She Wanted to Make Her Cancer Count

She Wanted to Make Her Cancer Count

She looked at me on the sidelines of our son’s football game. She had beautiful eyes and a heart even more stunning. She was missing her eyelashes. She wore a wig. In the midst of a conversation about her coming to speak at Collide, a women’s ministry I had asked her to come and share her story at, she looked at me and said “I want to make my cancer count.”

I realized that day she watches football games differently than I do. She watched them like she wasn’t sure how many more she would get to watch. Just her presence pierced mine. It was the way she lived.

oct 145

I get her. She is my age. She is married to a faithful, good man. She has kids and loves them like crazy and probably wants to watch them grow old. A few years ago she was diagnosed with stage 4 cancer and it had spread into her breasts, lungs and even spine. When she was at the Cancer care hospital, apparently a woman decked out in Harley Davidson gear challenged her: We’re not dying from cancer, we’re living with it.'” Julia’s response?  “Could I lie in bed all day? Yes, but that’s not living with cancer, that’s dying from it.” This kind of attitude led Julia to start an organization in the midst of her fight called Team Julia that is helping fund a cure for cancer and helping other cancer patients pay their hospital bills.

She wanted to come to Collide and share the story that God was writing with her life, but she ended up feeling too ill to make it. Instead of replacing her spot with another story, we felt led to do something else. We paused and all 200 of us and wrote into her story. We wrote prayers. We shared scripture that instilled hope and faith. We shared our own stories of grief and pain and God in it’s midst. It was a beautiful moment. I drove up to her house to deliver those messages. She wasn’t home. All of her kids came to the door. And I handed them all of the cards and asked them to give them to their mom. Days later, after reading these words of faith, hope and love from other women, Julia said they truly blessed her.

I can’t help but think about that today.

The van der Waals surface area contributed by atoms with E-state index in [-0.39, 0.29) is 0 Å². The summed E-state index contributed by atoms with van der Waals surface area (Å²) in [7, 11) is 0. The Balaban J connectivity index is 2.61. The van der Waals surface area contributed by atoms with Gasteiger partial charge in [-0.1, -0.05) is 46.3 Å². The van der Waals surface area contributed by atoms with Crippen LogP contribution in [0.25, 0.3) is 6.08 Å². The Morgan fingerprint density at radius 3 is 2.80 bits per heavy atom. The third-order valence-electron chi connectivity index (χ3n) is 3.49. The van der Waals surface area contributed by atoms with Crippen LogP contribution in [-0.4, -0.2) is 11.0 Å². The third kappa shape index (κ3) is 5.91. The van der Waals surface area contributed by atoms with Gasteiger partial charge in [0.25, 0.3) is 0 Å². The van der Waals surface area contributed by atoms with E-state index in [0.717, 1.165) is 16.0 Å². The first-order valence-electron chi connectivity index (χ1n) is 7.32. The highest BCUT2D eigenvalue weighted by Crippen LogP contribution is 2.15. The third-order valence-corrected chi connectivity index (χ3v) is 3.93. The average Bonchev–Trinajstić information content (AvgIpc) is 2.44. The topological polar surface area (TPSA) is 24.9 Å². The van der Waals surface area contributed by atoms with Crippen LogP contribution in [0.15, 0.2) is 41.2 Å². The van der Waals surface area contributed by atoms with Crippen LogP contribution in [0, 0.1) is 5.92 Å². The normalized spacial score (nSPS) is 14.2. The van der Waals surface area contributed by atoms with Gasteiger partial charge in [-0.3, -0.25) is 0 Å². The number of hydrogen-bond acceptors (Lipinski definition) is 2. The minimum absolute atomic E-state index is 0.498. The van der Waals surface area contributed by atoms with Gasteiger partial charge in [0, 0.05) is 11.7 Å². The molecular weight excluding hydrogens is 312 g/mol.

She said goodbye to her children and her husband yesterday. I grieve for her. I grieve for them. No mom should ever have to say goodbye to her kids. In the midst of grief, all those who knew her can say without a shadow of doubt she truly made her cancer count. She used her pain and suffering for Glory. I am in awe of how she chose to live and die. May her heart, love, fight, strength and hope live on and continue showing God’s love to those who find themselves like her on the sidelines watching the game differently, because they know it doesn’t last forever.

Today if you want to help make her cancer count for those that are fighting the nasty painful fight, please check out Team Julia and give generously to a cause that is truly blessing people who need hope and help.

May God meet you on the sidelines and may you always hold present, that this, right now, is all you know you can play. You have today, make it count.

Leave a Reply

Your email address will not be published. Required fields are marked *


  • Kariisa Radtke says:

    Thank you for this post. I know we’ve never met and I don’t know your story, but I know Julia’s. For a very long time, I had the joy of being able to go to her home every two weeks and "tidy" up all the life and love that needed to be cleaned or straightened or washed or folded. Sometimes she apologized that her house was a mess. I always told her that she didn’t need to…her life surely wasn’t.
    I used to wonder where the beautiful stack of cards that would sit on her dining room table came from. Now I know. Funny thing is, seeing them blessed me too. Thank you for sharing this.
    Sweet Julia, well done, good and faithful servant.
    Kariisa Radtke

    • Willow Weston says:


      Wow. I love your heart. The "joy" as you say of being able to clean her house is an invitation for the rest of us to enter into other people’s pain and circumstance. Thank you for sharing here. May God be with you as you mourn,

  • Susan Malmay says:

    as a survivor of stage 3C ovarian, this touches my heart. She did make the cancer fight count.

    • Willow Weston says:

      I pray that God continues to meet you, fill you, bless you and shine His face upon you.